Keeping it in the family
The same farmer families have grown for Colman’s mustard since 1836. The group of co-operative farmers all live within 50 miles of the factory and the mustard crops are fully traceable back to each individual farm. All farmers are also fully compliant with the Unilever Sustainable Agricultural code and have been since December 2012.
The success of the English Mustard Growers co-operative has ensured that the UK brand Colman’s can call its mustard ‘English’ in both flavour and ingredients - and that English mustard growers can develop together. The mustard seed crop is particularly important in the fens of East Anglia, in the east of England, where it is a traditional part of the area’s rotational systems, and where the free-draining soils suit it well.
200 years of English mustard
Many of the families in the co-op have been growing mustard for five or six generations. Meanwhile Colman’s, with its factory in nearby Norwich, is preparing to celebrate its bicentenary in 2014.
EMG Chairman Michael Sly, whose family has been growing mustard for 110 years, says that Unilever has been working to rebuild relations with farmers. “We have a really positive relationship with them,” he says. “Although Unilever is a multinational, it still feels like we deal with a local family business. And that’s important to us.”
Developing a collaborative supply chain
Michael Sly was among the farmers who worked with Unilever and business consultancy EFFP to develop a collaborative supply chain for Colman’s. “Eleven individual growers were left,” he says. “We’d had an appalling harvest [in 2012]. It looked like the crop was going to disappear, which had happened with other sectors. We set up the growers’ co-operative to help improve husbandry and marketing. It’s that mutuality. It’s us sharing information and bringing us as growers and the group forward together.”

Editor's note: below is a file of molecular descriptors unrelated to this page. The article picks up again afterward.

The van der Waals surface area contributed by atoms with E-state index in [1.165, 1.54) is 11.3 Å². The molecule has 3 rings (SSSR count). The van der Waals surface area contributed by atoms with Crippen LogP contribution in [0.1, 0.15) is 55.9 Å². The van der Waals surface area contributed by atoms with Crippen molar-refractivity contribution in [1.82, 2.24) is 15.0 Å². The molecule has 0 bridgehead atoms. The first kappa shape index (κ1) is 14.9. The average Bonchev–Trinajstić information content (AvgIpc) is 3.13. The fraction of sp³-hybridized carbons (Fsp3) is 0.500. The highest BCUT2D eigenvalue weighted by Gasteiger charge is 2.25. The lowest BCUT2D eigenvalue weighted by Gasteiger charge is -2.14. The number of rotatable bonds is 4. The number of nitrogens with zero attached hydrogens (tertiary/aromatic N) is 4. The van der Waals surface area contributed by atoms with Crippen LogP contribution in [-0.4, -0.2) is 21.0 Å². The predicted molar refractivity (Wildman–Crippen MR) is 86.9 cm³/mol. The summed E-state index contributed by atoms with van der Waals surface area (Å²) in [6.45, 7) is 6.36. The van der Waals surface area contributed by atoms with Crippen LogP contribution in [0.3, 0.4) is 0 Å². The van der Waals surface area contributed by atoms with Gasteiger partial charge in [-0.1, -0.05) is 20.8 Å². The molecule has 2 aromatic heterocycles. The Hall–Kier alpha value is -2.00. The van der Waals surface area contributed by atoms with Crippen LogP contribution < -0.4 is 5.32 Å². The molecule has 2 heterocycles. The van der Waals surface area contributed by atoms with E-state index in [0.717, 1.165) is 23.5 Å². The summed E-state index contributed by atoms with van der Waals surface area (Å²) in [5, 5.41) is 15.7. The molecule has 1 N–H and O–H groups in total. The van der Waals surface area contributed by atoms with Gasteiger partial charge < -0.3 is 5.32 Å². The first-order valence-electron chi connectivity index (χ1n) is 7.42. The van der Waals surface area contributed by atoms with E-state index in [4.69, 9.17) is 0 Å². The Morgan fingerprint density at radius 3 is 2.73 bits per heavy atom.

The co-op was the preferred option for Unilever, too. It wanted to maintain its strong ‘English’ brand and its local growing base, and was looking for ways to support and encourage farmers. EFFP helped the growers develop a business plan aimed at re-establishing mustard seed as an important and profitable crop in the East of England. Elsoms Seeds of Spalding came on board, and quickly increased productivity by pelleting the seeds into uniform sizes.
In its first year, the co-op invested in mobile crop drying and cleaning equipment, to ensure mustard production was as efficient as possible. According to Michael, the farmers are benefiting from improved long-term profitability and reduced risks, and are able to continue to grow an important break crop on a commercial basis.
“By handling administration, the co-operative simplifies contract management for Unilever and for farmers,” he says. “When the crop is delivered to the factory in Norwich we do the invoicing. It means Unilever doesn’t have to deal with each grower individually.”
This all contributes to the goal of sourcing 100% of materials sustainably by 2020. We started with our top ten agricultural materials and are now considering the next 30 - which account for 20% of our volume. Progress in these areas will mark a significant milestone.